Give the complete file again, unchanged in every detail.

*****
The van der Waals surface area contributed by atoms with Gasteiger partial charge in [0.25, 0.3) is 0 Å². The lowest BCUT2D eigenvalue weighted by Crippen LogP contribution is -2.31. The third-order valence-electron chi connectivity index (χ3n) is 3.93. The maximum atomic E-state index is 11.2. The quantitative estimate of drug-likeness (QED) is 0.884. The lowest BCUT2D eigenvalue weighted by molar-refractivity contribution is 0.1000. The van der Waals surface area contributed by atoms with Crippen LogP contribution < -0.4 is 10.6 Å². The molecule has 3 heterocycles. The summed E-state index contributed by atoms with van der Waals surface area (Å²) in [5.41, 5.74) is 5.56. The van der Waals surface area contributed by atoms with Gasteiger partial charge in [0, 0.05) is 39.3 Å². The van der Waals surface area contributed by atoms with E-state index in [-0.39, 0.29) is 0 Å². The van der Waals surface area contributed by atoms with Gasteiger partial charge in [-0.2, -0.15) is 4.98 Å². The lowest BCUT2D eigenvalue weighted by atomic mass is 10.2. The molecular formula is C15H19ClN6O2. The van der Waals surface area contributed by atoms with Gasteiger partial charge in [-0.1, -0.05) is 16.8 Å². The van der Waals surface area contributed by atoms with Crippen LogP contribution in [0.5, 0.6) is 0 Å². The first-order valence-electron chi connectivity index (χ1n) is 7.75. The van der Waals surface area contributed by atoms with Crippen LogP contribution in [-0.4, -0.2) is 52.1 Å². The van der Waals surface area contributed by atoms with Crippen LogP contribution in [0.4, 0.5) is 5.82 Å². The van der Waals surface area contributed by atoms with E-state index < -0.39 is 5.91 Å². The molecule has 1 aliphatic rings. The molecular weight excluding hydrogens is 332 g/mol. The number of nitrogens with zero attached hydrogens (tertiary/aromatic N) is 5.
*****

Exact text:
The van der Waals surface area contributed by atoms with Gasteiger partial charge in [0.25, 0.3) is 0 Å². The lowest BCUT2D eigenvalue weighted by Crippen LogP contribution is -2.31. The third-order valence-electron chi connectivity index (χ3n) is 3.93. The maximum atomic E-state index is 11.2. The quantitative estimate of drug-likeness (QED) is 0.884. The lowest BCUT2D eigenvalue weighted by molar-refractivity contribution is 0.1000. The van der Waals surface area contributed by atoms with Crippen LogP contribution < -0.4 is 10.6 Å². The molecule has 3 heterocycles. The summed E-state index contributed by atoms with van der Waals surface area (Å²) in [5.41, 5.74) is 5.56. The van der Waals surface area contributed by atoms with Gasteiger partial charge in [0, 0.05) is 39.3 Å². The van der Waals surface area contributed by atoms with E-state index in [-0.39, 0.29) is 0 Å². The van der Waals surface area contributed by atoms with Gasteiger partial charge in [-0.2, -0.15) is 4.98 Å². The lowest BCUT2D eigenvalue weighted by atomic mass is 10.2. The molecular formula is C15H19ClN6O2. The van der Waals surface area contributed by atoms with Gasteiger partial charge in [-0.1, -0.05) is 16.8 Å². The van der Waals surface area contributed by atoms with Crippen LogP contribution in [0.5, 0.6) is 0 Å². The first-order valence-electron chi connectivity index (χ1n) is 7.75. The van der Waals surface area contributed by atoms with Crippen LogP contribution in [-0.4, -0.2) is 52.1 Å². The van der Waals surface area contributed by atoms with Crippen LogP contribution in [0.4, 0.5) is 5.82 Å². The van der Waals surface area contributed by atoms with E-state index < -0.39 is 5.91 Å². The molecule has 1 aliphatic rings. The molecular weight excluding hydrogens is 332 g/mol. The number of nitrogens with zero attached hydrogens (tertiary/aromatic N) is 5.